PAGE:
DIY Home Improvement Forum banner

Installed pvc pipe in house but later on there was moisture in area

460 Views 7 Replies 5 Participants Last post by  Datawise

I Installed a 1inch pvc pipe with cat5 inside from my house connecting to the garage. From the exterior of my home, i sealed the box with silicone and in the pvc pipe i had put duct seal putty inside to fill the gap of the pipe. In the inside of the house i had sealed around the 1inch pvc pipe with silicone then sealed around the pipe with foam insulation for more protection. Around the pipe is probably about 4 inches of spray foam. With the cat5 coming inside the house i had put silicone inside the 1inch pvc to stop cold air and bugs and all to come in. Then covered it back with the pink fibre glass insulation and vapour barrier.

But i had to then remove the underground pipe and cat5 as it needed to be relocated(dont really want to get into that part), but still leaving the exterior box attached.. While in the process of removing the cat5. I had noticed that it was kind of damp in the area where the foam insulation was and where the cat5 was coming in. That whole area was not spray foamed by the builder and all there was, was drywall layer and pink fibre glass insulation and vapour barrier before i drilled the hole. When i touched the drywall area it was cold from the outside. I had put a leak sensor in there as well to check the next day and it was going off saying it was wet area and all so it was definitely getting damp in that area.

My question are:

1. How do i prevent the area from getting damp? Should i spray foam the whole area? Did i fill the pvc pipe wrong? It seems the builder only spray foamed some parts and not every part of the house in the basement, seemed odd as its usually all spray foamed in other houses.

2. From the exterior box, filling the pipe with duct seal putty and from the inside the house, filling the hole with silicone so cold air doesnt get through a bad idea? Or is there a better way that everyone does?

My guesses are that its just cold and with the insulation there and all is making it damp. I might just be paranoid but it just doesnt seem right to have that area damp at all, the places i touched that didnt have spray foam also seemed damp to the touch but the fibre insulation didnt seem damp.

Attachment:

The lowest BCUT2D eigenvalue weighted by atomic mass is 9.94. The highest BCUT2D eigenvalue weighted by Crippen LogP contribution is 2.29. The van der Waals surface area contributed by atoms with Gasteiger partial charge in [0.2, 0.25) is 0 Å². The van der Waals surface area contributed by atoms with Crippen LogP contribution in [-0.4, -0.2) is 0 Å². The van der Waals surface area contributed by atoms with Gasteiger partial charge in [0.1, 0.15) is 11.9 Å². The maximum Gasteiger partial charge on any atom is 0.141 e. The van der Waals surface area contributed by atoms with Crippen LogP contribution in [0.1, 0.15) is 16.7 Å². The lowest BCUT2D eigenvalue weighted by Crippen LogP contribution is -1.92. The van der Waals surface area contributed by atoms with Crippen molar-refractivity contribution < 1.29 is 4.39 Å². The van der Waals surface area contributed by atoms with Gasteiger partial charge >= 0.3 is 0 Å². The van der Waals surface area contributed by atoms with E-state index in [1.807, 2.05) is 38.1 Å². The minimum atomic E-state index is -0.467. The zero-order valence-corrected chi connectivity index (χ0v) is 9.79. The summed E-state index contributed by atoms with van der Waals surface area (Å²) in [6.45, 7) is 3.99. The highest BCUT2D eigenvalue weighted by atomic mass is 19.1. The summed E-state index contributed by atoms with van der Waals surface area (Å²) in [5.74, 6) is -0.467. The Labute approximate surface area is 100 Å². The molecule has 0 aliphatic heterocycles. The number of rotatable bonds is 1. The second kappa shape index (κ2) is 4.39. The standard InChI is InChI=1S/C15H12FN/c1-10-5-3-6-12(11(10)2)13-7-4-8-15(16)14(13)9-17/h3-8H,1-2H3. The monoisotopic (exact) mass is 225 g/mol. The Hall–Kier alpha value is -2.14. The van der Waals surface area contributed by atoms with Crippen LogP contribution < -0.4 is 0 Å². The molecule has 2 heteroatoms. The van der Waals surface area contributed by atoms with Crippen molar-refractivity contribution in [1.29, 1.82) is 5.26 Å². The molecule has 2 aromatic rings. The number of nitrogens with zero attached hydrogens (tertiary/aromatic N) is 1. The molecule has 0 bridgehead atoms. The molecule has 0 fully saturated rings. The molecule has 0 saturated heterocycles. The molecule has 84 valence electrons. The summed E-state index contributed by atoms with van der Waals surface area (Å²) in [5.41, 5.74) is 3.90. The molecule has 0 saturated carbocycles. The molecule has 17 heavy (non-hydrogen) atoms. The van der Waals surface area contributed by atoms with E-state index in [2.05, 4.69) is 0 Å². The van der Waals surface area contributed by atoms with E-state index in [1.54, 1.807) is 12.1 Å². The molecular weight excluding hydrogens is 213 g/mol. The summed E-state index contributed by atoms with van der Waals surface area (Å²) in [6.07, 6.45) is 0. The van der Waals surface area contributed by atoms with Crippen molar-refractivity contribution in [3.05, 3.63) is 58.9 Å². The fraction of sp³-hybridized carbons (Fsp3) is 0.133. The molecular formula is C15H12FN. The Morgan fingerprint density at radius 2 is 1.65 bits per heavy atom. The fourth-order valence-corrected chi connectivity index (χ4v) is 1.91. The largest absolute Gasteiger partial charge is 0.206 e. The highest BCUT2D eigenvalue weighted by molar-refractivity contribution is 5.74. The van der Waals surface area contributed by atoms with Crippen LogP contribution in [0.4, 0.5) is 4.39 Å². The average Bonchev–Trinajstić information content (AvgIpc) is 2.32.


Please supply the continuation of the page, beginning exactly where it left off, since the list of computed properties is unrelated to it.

Thank you in advanced for your guys help.
See less See more
1 - 2 of 8 Posts
You probably violated the vapour barrier when you drilled the hole through the insulation.

A few different things need to happen:

1. The area around the conduit needs to be sealed to keep moisture and insects out;
2. The vapour barrier needs to be sealed around the conduit so it is 100% in-tact with the rest of the envelope;
3. The conduit penetration through the house / insulation needs to be sealed from air flow (looks like you did part of that with the duct seal; and
4. Your sealing needs to be separate around each cable to prevent air flow.

As a side note, your cables are not going to last long if they are not underground rated. Moisture will eat up the insulation and corrode the wires in short order.

See less See more
  • Like
Reactions: 1
2. The vapour barrier needs to be sealed around the conduit so it is 100% in-tact with the rest of the envelope;
- are you talking about the exterior wall where the box is?
I don't know where you live, so your vapour barrier may be in a different location. The vapour barrier is the plastic between the insulation and the drywall. If you pierce that plastic, you need to make it whole again by using approved "tuck tape" and secure the plastic around the conduit (so the plastic becomes part of the seal).

If you do not do this, you will get warm moist air from inside the home that travels along the outside edge of the conduit and meet with the cool exterior air and will condensate inside the wall.


1 - 2 of 8 Posts
This is an older thread, you may not receive a response, and could be reviving an old thread. Please consider creating a new thread.